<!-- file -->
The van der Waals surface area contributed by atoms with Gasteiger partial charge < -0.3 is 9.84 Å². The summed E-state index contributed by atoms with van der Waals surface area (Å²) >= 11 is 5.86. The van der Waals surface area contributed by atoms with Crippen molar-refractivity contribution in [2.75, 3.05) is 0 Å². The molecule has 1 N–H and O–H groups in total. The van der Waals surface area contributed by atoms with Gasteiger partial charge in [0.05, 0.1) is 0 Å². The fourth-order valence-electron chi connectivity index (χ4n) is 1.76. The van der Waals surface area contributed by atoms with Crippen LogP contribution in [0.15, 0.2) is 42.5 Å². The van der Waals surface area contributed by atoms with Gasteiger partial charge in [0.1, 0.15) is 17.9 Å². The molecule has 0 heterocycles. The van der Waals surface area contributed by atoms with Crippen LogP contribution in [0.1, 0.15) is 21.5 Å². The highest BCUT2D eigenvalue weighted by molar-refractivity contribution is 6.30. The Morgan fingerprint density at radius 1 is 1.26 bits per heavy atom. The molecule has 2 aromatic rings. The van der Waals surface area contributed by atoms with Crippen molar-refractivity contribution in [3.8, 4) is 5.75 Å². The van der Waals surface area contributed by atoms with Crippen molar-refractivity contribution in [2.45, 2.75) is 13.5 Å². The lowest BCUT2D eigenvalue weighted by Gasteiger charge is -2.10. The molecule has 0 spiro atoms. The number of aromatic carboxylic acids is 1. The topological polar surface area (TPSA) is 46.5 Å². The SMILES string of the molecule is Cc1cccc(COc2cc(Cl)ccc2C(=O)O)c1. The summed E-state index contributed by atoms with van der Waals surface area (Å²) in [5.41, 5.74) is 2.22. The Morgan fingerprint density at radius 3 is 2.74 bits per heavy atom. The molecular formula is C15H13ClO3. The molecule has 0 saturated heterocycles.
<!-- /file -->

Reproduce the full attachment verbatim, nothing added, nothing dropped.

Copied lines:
The van der Waals surface area contributed by atoms with Gasteiger partial charge < -0.3 is 9.84 Å². The summed E-state index contributed by atoms with van der Waals surface area (Å²) >= 11 is 5.86. The van der Waals surface area contributed by atoms with Crippen molar-refractivity contribution in [2.75, 3.05) is 0 Å². The molecule has 1 N–H and O–H groups in total. The van der Waals surface area contributed by atoms with Gasteiger partial charge in [0.05, 0.1) is 0 Å². The fourth-order valence-electron chi connectivity index (χ4n) is 1.76. The van der Waals surface area contributed by atoms with Crippen LogP contribution in [0.15, 0.2) is 42.5 Å². The van der Waals surface area contributed by atoms with Gasteiger partial charge in [0.1, 0.15) is 17.9 Å². The molecule has 0 heterocycles. The van der Waals surface area contributed by atoms with Crippen LogP contribution in [0.1, 0.15) is 21.5 Å². The highest BCUT2D eigenvalue weighted by molar-refractivity contribution is 6.30. The Morgan fingerprint density at radius 1 is 1.26 bits per heavy atom. The molecule has 2 aromatic rings. The van der Waals surface area contributed by atoms with Crippen molar-refractivity contribution in [3.8, 4) is 5.75 Å². The van der Waals surface area contributed by atoms with Crippen molar-refractivity contribution in [2.45, 2.75) is 13.5 Å². The lowest BCUT2D eigenvalue weighted by Gasteiger charge is -2.10. The molecule has 0 spiro atoms. The number of aromatic carboxylic acids is 1. The topological polar surface area (TPSA) is 46.5 Å². The SMILES string of the molecule is Cc1cccc(COc2cc(Cl)ccc2C(=O)O)c1. The summed E-state index contributed by atoms with van der Waals surface area (Å²) in [5.41, 5.74) is 2.22. The Morgan fingerprint density at radius 3 is 2.74 bits per heavy atom. The molecular formula is C15H13ClO3. The molecule has 0 saturated heterocycles.